The real impact of these cases remains to be seen. To the extent they call for more government transparency in conducting investigations, they will benefit those subject to regulatory enforcement and DOJ scrutiny. The risk is that the government, in attempting to ensure parallel rather than “joint” investigations, scales back the level of coordination, resulting in individuals giving multiple statements regarding the same conduct and thereby increasing the risk of inconsistent or conflicting accounts; subpoenas and document requests targeting the same information but in slightly different forms, resulting in inefficiencies in the gathering and production of responsive materials; and inconsistent outcomes, which seems contrary to recent guidance about coordinating settlements.13 This shifting landscape may require company counsel to play a more central coordinating role themselves, a trend we’ve seen in our own inventory and which may now accelerate.
1 See Brady v. Maryland, 373 U.S. 82 (1963); Kyles v. Whitley, 514 U.S. 419, 432 (1995).
2 Strickler v. Greene, 527 U.S. 263, 280–81 (1999) (quoting Kyles, 514 U.S. at 437–38).
3 United States v. Collins, 409 F. Supp. 3d 228, 239 (S.D.N.Y. 2019); United States v. Rigas, No. 02-cr-1236 (LBS), 2008 WL 144824, at *2 (S.D.N.Y. Jan. 15, 2008), aff’d, United States v. Rigas, 583 F.3d 108 (2d Cir. 2009).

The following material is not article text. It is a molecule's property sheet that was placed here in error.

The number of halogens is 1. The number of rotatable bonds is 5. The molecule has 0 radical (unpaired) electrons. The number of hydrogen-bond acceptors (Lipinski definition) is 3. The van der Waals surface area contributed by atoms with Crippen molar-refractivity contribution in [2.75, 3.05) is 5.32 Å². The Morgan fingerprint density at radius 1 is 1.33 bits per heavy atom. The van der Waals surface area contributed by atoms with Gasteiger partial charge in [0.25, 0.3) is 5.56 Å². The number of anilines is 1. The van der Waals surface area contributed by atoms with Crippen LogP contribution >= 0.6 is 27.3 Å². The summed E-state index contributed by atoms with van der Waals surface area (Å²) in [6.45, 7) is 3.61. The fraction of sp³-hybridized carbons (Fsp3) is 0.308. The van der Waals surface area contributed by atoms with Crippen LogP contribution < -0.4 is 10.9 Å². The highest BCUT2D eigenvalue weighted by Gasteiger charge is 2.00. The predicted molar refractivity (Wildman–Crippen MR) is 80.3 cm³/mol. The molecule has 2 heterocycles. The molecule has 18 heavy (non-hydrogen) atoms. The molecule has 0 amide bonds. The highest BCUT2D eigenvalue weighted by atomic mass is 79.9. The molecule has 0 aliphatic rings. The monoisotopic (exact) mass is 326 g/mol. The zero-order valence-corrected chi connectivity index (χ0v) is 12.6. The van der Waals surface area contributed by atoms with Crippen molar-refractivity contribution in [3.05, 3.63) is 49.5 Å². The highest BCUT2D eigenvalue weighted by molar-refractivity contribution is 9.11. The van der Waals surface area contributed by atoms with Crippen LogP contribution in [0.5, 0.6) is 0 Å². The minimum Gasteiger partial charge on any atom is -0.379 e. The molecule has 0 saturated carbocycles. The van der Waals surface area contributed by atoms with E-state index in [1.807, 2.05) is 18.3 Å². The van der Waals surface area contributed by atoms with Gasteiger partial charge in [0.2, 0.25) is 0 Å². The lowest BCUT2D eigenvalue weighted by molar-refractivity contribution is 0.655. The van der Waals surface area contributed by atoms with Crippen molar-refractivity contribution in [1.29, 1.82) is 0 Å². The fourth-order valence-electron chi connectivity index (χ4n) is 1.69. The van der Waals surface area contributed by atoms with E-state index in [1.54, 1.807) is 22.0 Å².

4 See United States v. Bases, No. 1:18-cr-00048 (N.D. Ill. 2018) (Feb. 24, 2021 Order).
5 Id. at 6–7.
6 Id. at 10.
7 Id. at 9–10.
9 Id. at 11–12 (quoting United States v. Gupta, 848 F. Supp. 2d 491, 494 (S.D.N.Y. 2012)).
10 Id. at 16.
11 See United States v. Nejad, No. 1:18-cr-00224-AJN (S.D.N.Y. Feb. 17, 2021).
12 Id., 2020 WL 5549931, at *8 (S.D.N.Y. Sept. 16, 2020).
13 See United States Department of Justice, Acting Deputy Assistant Attorney General Robert A. Zink, Virtual Speech (Dec. 9, 2020), available at https://www.justice.gov/opa/speech/acting-deputy-assistant-attorney-general-robert-zink-delivers-remarks-virtual-gir-live (reiterating the importance of the DOJ’s “Anti-Piling On” policy, under which prosecutors should “endeavor, as appropriate, to coordinate with . . . other federal, state, local, or foreign enforcement authorities that are seeking to resolve a case with a company for the same misconduct”).